China to launch first Bolivian satellite in December; Brazil imposes anti-dumping measures on Chinese tyres; First shipment of genetically modified corn transported from Argentina to China
China to launch first Bolivian satellite in December
Last Wednesday the director of the Agencia Boliviana Espacial (Bolivian Space Agency – ABE), Ivan Zambrana, confirmed that Chinese-funded satellite Tupac Katari will be launched into space 20 December 2013.
The assigned orbit for the satellite is 87.2degrees west on the Equator, where the Galapagos islands are located.
The satellite will reduce the cost of telecommunications in Bolivia and additionally other Latin American countries will have access to it.
Mr Zambrana emphasised the importance of the telecommunications industry to the national GDP, ‘Last year the turnover of telecommunications companies exceeded $1.5trn in a single year.’
The main earth station for the operation of the satellite is located in the city of El Alto in Bolivia’s Amachuma region. Presently over 60 Bolivian nationals are being trained in China to operate the project (see previous blog here).
The construction of the satellite was agreed under a bilateral trade deal between the Bolivian government and Chinese company Great Wall in December 2010. The China Development Bank provided the financing with a $251m credit agreement. The total cost for the project will be $300m.
Brazil imposes anti-dumping measures on Chinese tyres
The Brazilian government will levy a five year anti-dumping tax on Chinese tyres, according to the Ministry of Commerce. The duty will be calculated according to the weight of the tyres and will range from $1.08 to $2.17 per kg.
This decision arose from a year-long investigation into car tyre dumping in Brazil by China and other countries, such as Japan, Russia, South Africa, South Korea and Thailand.
Brazil has a history of protectionism against China in the automobile industry; in 2008 and 2009 the government imposed duties on Chinese-imported cars.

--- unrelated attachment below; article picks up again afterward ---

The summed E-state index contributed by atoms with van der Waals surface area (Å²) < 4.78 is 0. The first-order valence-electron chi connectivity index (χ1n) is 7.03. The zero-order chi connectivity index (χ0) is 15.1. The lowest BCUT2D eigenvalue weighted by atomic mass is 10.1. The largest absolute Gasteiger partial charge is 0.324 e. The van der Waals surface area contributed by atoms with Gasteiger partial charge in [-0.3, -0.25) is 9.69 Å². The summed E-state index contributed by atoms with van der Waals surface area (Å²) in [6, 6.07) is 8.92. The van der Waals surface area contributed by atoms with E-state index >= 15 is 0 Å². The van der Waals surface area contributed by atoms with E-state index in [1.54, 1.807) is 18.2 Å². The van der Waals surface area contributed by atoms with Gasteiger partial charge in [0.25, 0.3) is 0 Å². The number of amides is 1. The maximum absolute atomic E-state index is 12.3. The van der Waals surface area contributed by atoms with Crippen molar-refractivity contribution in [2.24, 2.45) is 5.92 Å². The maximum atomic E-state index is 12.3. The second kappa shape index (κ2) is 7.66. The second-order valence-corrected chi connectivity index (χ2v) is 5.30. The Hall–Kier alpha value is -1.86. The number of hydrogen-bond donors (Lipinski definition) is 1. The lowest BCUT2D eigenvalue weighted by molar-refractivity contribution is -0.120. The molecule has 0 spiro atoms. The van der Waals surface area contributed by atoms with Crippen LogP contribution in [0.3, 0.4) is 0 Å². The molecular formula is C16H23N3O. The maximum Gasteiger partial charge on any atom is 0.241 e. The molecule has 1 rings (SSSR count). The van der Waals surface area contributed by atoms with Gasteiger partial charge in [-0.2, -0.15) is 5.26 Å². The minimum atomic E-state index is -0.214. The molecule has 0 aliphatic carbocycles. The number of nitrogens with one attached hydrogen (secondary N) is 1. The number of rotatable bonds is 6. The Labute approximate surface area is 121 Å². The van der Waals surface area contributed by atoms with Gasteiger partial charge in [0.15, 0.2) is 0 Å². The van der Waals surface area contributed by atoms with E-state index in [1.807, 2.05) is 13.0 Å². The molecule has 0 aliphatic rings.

Moreover in September 2011 further measures were announced by Finance Minister Guido Mantega, notable among which was a 30 point increase in the tax on imported cars, in an attempt to prevent the domestic car industry being squeezed by cheaper manufacturing conditions in China.
In addition China has been subject to Brazilian restrictions elsewhere; in 2011 a five year import tariff was imposed on Chinese steel products to avoid flooding the Brazilian steel market.
Nevertheless bilateral trade for the first half of 2013 recorded a 9% increase, coming in at $40.5bn. Both imports and exports also went up by 9%, with a $5.4bn trade deficit in Brazil’s favour.
First shipment of genetically modified corn transported from Argentina to China
China has approved its first major shipment of genetically modified Argentine corn, according to Argentina’s Agricultural Minister Norberto Yauhar. The Chinese health authorities allowed a cargo of 60,000 tonnes of GMO corn into the country.
At present Argentina is the world’s third largest exporter of corn and soybean, as well as the largest supplier of by-products like soyoil and soymeal. The country competes with dominant producer the U.S. for market share in the corn industry.
China is already a significant customer of Argentine soy and the fact it has opened its doors to the corn cargo signals a significant potential growth market for other food products.
Demand for corn-fed poultry and pork in China has soared as the burgeoning middle class can afford a high-protein diet. A source from the Argentine grains industry explained, ‘The story is that China needs food, food, food.’
The details surrounding the cargo are slightly shrouded in mystery; it is believed that the cargo left Argentina in May and was approved recently by China’s General Administration of Quality Supervision, Inspection and Quarantine (AQSIQ). However the source who reported this update asked not to be named, and both the AQSIQ and Argentine embassy in Beijing have remained silent on the subject.
The majority of Argentine corn is genetically modified. A test sample was allowed into China last year under a China-Argentina GMO deal signed in February 2012.
There is a broad consensus amongst the global scientific community that food made from GMO products poses no greater health risk than regular food, though advocacy groups argue that the harmful effects of GMO food have not been properly identified.